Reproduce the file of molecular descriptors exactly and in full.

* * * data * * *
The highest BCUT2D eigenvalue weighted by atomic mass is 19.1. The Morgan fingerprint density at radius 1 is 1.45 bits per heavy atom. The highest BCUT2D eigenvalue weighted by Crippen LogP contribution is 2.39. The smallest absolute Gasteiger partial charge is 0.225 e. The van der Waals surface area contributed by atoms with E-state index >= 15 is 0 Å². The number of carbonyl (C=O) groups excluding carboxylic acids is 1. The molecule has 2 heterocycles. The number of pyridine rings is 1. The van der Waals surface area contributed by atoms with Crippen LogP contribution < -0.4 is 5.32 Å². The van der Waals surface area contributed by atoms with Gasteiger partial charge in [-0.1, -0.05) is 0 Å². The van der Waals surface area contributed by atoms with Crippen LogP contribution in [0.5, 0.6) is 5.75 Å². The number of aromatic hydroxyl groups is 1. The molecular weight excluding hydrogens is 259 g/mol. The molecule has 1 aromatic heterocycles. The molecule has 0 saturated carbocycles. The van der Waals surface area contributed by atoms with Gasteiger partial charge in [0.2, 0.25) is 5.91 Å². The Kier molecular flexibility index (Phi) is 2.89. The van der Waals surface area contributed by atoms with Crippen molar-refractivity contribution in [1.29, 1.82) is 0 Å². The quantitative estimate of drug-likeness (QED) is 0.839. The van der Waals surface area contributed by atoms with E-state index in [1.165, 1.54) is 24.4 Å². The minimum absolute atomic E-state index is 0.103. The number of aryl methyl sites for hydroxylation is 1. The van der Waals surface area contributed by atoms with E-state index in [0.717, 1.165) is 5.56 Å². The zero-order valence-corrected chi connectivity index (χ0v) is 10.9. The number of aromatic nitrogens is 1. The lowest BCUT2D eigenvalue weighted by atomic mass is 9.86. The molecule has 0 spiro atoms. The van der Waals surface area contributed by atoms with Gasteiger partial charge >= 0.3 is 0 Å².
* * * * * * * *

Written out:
The highest BCUT2D eigenvalue weighted by atomic mass is 19.1. The Morgan fingerprint density at radius 1 is 1.45 bits per heavy atom. The highest BCUT2D eigenvalue weighted by Crippen LogP contribution is 2.39. The smallest absolute Gasteiger partial charge is 0.225 e. The van der Waals surface area contributed by atoms with E-state index >= 15 is 0 Å². The number of carbonyl (C=O) groups excluding carboxylic acids is 1. The molecule has 2 heterocycles. The number of pyridine rings is 1. The van der Waals surface area contributed by atoms with Crippen LogP contribution < -0.4 is 5.32 Å². The van der Waals surface area contributed by atoms with Gasteiger partial charge in [-0.1, -0.05) is 0 Å². The van der Waals surface area contributed by atoms with Crippen LogP contribution in [0.5, 0.6) is 5.75 Å². The number of aromatic hydroxyl groups is 1. The molecular weight excluding hydrogens is 259 g/mol. The molecule has 1 aromatic heterocycles. The molecule has 0 saturated carbocycles. The van der Waals surface area contributed by atoms with Gasteiger partial charge in [0.2, 0.25) is 5.91 Å². The Kier molecular flexibility index (Phi) is 2.89. The van der Waals surface area contributed by atoms with Crippen molar-refractivity contribution in [1.29, 1.82) is 0 Å². The quantitative estimate of drug-likeness (QED) is 0.839. The van der Waals surface area contributed by atoms with E-state index in [1.165, 1.54) is 24.4 Å². The minimum absolute atomic E-state index is 0.103. The number of aryl methyl sites for hydroxylation is 1. The van der Waals surface area contributed by atoms with E-state index in [0.717, 1.165) is 5.56 Å². The zero-order valence-corrected chi connectivity index (χ0v) is 10.9. The number of aromatic nitrogens is 1. The lowest BCUT2D eigenvalue weighted by atomic mass is 9.86. The molecule has 0 spiro atoms. The van der Waals surface area contributed by atoms with Gasteiger partial charge >= 0.3 is 0 Å².